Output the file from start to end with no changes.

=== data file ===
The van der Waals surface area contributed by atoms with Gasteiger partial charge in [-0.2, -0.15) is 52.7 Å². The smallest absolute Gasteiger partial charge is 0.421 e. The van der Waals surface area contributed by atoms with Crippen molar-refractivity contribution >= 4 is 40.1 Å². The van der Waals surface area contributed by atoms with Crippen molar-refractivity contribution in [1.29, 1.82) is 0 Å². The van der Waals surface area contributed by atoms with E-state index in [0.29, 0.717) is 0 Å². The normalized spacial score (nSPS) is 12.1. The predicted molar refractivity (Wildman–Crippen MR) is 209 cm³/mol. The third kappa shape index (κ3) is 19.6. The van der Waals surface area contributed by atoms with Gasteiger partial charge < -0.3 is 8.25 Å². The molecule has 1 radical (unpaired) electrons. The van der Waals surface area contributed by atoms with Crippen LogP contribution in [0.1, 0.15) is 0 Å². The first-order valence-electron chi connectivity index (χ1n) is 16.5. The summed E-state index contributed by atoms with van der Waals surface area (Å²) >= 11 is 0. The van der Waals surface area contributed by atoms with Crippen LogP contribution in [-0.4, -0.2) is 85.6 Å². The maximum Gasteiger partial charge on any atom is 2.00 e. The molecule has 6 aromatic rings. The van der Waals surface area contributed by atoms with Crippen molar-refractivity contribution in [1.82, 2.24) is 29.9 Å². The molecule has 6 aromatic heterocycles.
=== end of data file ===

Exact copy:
The van der Waals surface area contributed by atoms with Gasteiger partial charge in [-0.2, -0.15) is 52.7 Å². The smallest absolute Gasteiger partial charge is 0.421 e. The van der Waals surface area contributed by atoms with Crippen molar-refractivity contribution >= 4 is 40.1 Å². The van der Waals surface area contributed by atoms with Crippen molar-refractivity contribution in [1.29, 1.82) is 0 Å². The van der Waals surface area contributed by atoms with E-state index in [0.29, 0.717) is 0 Å². The normalized spacial score (nSPS) is 12.1. The predicted molar refractivity (Wildman–Crippen MR) is 209 cm³/mol. The third kappa shape index (κ3) is 19.6. The van der Waals surface area contributed by atoms with Gasteiger partial charge < -0.3 is 8.25 Å². The molecule has 1 radical (unpaired) electrons. The van der Waals surface area contributed by atoms with Crippen LogP contribution in [0.1, 0.15) is 0 Å². The first-order valence-electron chi connectivity index (χ1n) is 16.5. The summed E-state index contributed by atoms with van der Waals surface area (Å²) >= 11 is 0. The van der Waals surface area contributed by atoms with Crippen LogP contribution in [-0.4, -0.2) is 85.6 Å². The maximum Gasteiger partial charge on any atom is 2.00 e. The molecule has 6 aromatic rings. The van der Waals surface area contributed by atoms with Crippen molar-refractivity contribution in [1.82, 2.24) is 29.9 Å². The molecule has 6 aromatic heterocycles.